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Current Accumulation News and Events, Accumulation News Articles.
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Molecule plays key role in cellular quality control machinery
New research at the University of North Carolina at Chapel Hill points to a key role played by a molecular protein in the way body cells maintain quality control when under stress. The findings published this month (January) in Nature Cell Biology add new insights into molecular changes involved in heart attack, heart failure, stroke and some common neurological disorders. (2001-01-08)

Fat as a target of antidiabetic drugs
Obesity is well known as a risk factor for diabetes mellitus, but curiously, the complete absence of adipose tissue is not protective, but actually causes diabetes. In humans with lipoatrophy, as well as in mouse models of this condition, blood glucose is abnormally high and physiological responses to insulin are blunted. (2000-11-12)

Changes in North American land use have had major impact on global environment
The reforestation of former farmland over the last century has played an important role in reducing the accumulation of greenhouse gasses in the atmosphere, according to Princeton scientists. (2000-11-09)

Golgi lipids regulate protein trafficking
Cells rely on the Golgi apparatus to sort secreted proteins bound for different intracellular destinations. Membrane vesicles derived from this organelle may be targeted to the lysosome or the apical or basolateral surfaces of a polarized cell, or they may be held in the cytoplasm awaiting a specific signal for exocytosis. Here, Choukroun and colleagues show that Golgi structure and function depend on local lipid metabolism (2000-10-10)

Alcohol and the human fetal brain
  • The first step in the metabolism of alcohol is its conversion to acetaldehyde (AcHO).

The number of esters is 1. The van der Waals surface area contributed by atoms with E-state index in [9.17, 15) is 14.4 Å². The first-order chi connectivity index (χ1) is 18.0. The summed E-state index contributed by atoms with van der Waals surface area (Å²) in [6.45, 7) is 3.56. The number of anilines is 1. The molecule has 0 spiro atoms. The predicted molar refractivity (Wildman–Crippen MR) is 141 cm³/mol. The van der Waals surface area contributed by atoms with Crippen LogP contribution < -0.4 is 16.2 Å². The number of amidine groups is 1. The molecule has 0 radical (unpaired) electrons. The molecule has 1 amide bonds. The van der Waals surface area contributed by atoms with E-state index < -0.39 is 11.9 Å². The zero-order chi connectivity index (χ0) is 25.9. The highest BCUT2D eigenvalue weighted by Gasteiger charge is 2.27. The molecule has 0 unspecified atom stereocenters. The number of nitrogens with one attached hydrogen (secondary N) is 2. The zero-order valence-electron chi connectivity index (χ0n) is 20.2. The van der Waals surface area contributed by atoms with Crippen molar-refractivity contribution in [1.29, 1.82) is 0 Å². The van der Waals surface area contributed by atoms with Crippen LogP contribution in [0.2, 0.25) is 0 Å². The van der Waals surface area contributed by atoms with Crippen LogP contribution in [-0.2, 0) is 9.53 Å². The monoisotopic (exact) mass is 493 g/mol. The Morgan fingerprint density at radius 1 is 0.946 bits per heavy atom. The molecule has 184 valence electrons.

• AcHO is a highly reactive and toxic chemical that can damage the cells of all living things.
  • In adults, AcHO is blocked from entering the brain.
  • The prenatal brain may metabolize alcohol differently than the adult brain.
  • Researchers found an unexpectedly high and rapid accumulation of AcHO in developing brain tissue.

Researchers zero in on first drug that may be helpful in treating common liver disease
Studies in mice show that a drug used to treat diabetes, called metformin, may be helpful in combating a common and potentially fatal liver disorder. The discovery, reported in the September issue of Nature Medicine, may lead to the development of the first drug to treat people who suffer from the condition known as fatty liver, the researchers say. (2000-08-29)

Cincinnati Children's researchers uncover critical food allergy pathway
Researchers have identified a critical pathway that plays a key role in the development of food allergy. The discovery could lead rapidly to clinical trials of new drugs that would block the protein eotaxin, thereby preventing allergic reactions in the gastrointestinal tract (2000-06-05)

Sports massage of little physical benefit
Massage, widely used by athletes to speed up muscle recovery after sporting performance, confers little physical advantage, although it may be of some psychological benefit, says research published in the British Journal of Sports Medicine. (2000-03-28)

Caregiving impacts emotional health of the giver
Caring for an ill or disabled family member at home takes its toll on the caregiver's emotional health, and on his or her physical health to a lesser extent, according to researchers. (2000-03-19)

Scientists develop transgenic mouse that models Parkinson's, related disorders
The first mouse model genetically programmed to simulate motor deficits and brain alterations found in Parkinson's disease and related disorders has been developed by a team of scientists at UCSD, UCSF and the Gladstone Institute of Neurological Disease. The investigators report is in the Feb 18 issue of Science. (2000-02-17)

Perchlorate found in fertilizers